We have so much to catch up on in the wake of the President’s State of the Union speech and his introduction of an American Competitiveness Initiative that I’m feeling a little overwhelmed. So let me start to wade through the torrent of new material.
First, the White House has posted the supporting documentation for ACI online. I’m still working my way through the document, but figured I should get the word out as soon as I could.
One interesting aspect of the document is that includes the FY07 budget numbers for NSF, NIST and DOE Office of Science, so we don’t need to wait until Monday to see how each of the agencies fared. In it we learn that NSF will see a 7.8 percent bump to $6.02 billion, an increase of $440 million over FY 06.
DOE Office of Science actually does a little better, growing 14 percent to $4.10 billion in FY 07, an increase of $500 million.
NIST “Core” (Labs + Construction…not ATP or MEP) will decline $30 million from FY 06, but in twisted Washington DC logic, that’s actually an increase of 24 percent. The White House claims to have stripped $137 million in earmarks to the NIST budget from FY 06, so it’s actually an increase of $100 million in NIST core R&D.
Here’s a handy chart showing not only the proposed increases for next year, but the 10 year commitment the President is proposing (chart stolen from the President’s proposal).
I’d also like to include a lengthy quote from the President’s speech today at 3M in Minneapolis — the first of his “post-SOTU road show” speeches focused on competitiveness — that I found particularly, well, amazing. It would have been
hard impossible to have imagined these words coming from the President even two months ago. (And apologies to History majors for the slight in the speech…hope it doesn’t apply to English majors, too):
I want to talk about another important issue, and I’ve come to 3M to highlight this issue. And the truth of the matter is, in order to stay competitive, we have got to lead the world in research and development, and got to lead the world in having people — scientists and engineers that are capable of helping America stay on the cutting edge of technology. And 3M is a perfect place to come. (Applause.)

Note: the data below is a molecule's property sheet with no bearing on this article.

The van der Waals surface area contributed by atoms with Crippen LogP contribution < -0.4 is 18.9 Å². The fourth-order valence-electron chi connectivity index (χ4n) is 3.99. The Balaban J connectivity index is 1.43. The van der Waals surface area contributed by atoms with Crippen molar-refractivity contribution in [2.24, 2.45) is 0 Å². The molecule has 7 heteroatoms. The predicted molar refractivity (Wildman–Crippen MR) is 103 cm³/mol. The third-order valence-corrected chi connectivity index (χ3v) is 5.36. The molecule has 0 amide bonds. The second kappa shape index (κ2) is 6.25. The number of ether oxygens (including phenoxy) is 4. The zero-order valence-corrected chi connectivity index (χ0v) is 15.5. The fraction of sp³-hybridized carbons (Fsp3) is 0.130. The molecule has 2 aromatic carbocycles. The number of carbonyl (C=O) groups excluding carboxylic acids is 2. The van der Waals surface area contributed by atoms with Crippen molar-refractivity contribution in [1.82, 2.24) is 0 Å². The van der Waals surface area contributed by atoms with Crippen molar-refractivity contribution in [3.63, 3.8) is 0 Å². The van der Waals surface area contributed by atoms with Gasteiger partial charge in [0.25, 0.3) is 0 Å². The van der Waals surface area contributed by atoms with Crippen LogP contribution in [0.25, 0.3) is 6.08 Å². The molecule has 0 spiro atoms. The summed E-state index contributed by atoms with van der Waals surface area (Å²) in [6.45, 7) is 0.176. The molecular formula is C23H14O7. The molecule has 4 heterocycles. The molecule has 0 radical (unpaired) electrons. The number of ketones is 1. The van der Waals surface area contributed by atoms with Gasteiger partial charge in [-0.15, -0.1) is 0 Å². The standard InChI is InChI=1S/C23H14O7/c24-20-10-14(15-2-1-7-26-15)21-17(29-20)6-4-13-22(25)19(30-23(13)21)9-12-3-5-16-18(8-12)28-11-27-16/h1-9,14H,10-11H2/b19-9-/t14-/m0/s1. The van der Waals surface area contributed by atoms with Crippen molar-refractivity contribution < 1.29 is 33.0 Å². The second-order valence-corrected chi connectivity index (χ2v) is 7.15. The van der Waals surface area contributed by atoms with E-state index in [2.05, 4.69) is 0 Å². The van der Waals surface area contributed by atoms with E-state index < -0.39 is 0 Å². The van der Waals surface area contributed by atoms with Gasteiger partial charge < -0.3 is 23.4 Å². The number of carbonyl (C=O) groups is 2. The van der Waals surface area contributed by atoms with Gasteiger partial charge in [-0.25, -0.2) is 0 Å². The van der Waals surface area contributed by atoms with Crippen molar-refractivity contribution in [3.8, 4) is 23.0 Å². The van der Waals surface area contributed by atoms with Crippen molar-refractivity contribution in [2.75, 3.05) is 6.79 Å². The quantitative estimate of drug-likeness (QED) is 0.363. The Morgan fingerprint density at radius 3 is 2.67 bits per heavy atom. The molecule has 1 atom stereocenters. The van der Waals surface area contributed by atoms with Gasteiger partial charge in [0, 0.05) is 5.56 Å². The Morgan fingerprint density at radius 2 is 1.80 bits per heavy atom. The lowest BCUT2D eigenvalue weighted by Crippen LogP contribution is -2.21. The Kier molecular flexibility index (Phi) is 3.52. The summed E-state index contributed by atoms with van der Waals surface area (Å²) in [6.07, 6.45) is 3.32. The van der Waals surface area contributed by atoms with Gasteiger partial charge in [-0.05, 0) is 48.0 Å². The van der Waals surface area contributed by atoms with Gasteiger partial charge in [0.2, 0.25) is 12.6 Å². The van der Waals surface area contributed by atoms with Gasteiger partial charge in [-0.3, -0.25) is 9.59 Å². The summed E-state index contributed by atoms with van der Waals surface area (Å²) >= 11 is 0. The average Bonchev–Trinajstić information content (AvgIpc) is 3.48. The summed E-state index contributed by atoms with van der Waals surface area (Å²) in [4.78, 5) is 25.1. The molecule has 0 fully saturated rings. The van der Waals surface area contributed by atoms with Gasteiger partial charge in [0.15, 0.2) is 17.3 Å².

There’s an economic reason why we need to do this. The economic reason why we got to stay on the leading edge of technology is to make sure that people’s standard of living here in America goes up — that’s what it is. And there’s a direct correlation by being the most innovative country in the world and how our citizens live.
Secondly, the second practical application to make sure we’ve got young scientists and engineers coming up, is that if we don’t have people that have got the skill set to fill the jobs of the 21st century, because we’re in a global world and a competitive world, they’re going to go somewhere else. And so I want to talk about an initiative to make sure America remains competitive.
The first element is, is that for the federal government to continue its role — oh, by the way, when we went on the tour, so I asked, how you doing? Fine. What do you do? This. Where did you get your education? We met engineers and chemists and physicists. I didn’t meet any history majors. (Laughter.) I met people who are incredibly capable, smart thinkers that are able to take their brainpower and come up with ways to make practical products that changes Americans’ lives. And so — and the federal government has a role in this, and our taxpayers have got to understand a good use of your taxpayers’ money is to promote research and development — research into the physical sciences.
Again, I’d repeat to you that if we can remain the most competitive nation in the world, it will benefit the worker here in America. People have got to understand, when we talk about spending your taxpayers’ money on research and development, there is a correlating benefit, particularly to your children. See, it takes a while for some of the investments that are being made with government dollars to come to market. I don’t know if people realize this, but the Internet began as the Defense Department project to improve military communications. In other words, we were trying to figure out how to better communicate, here was research money spent, and as a result of this sound investment, the Internet came to be.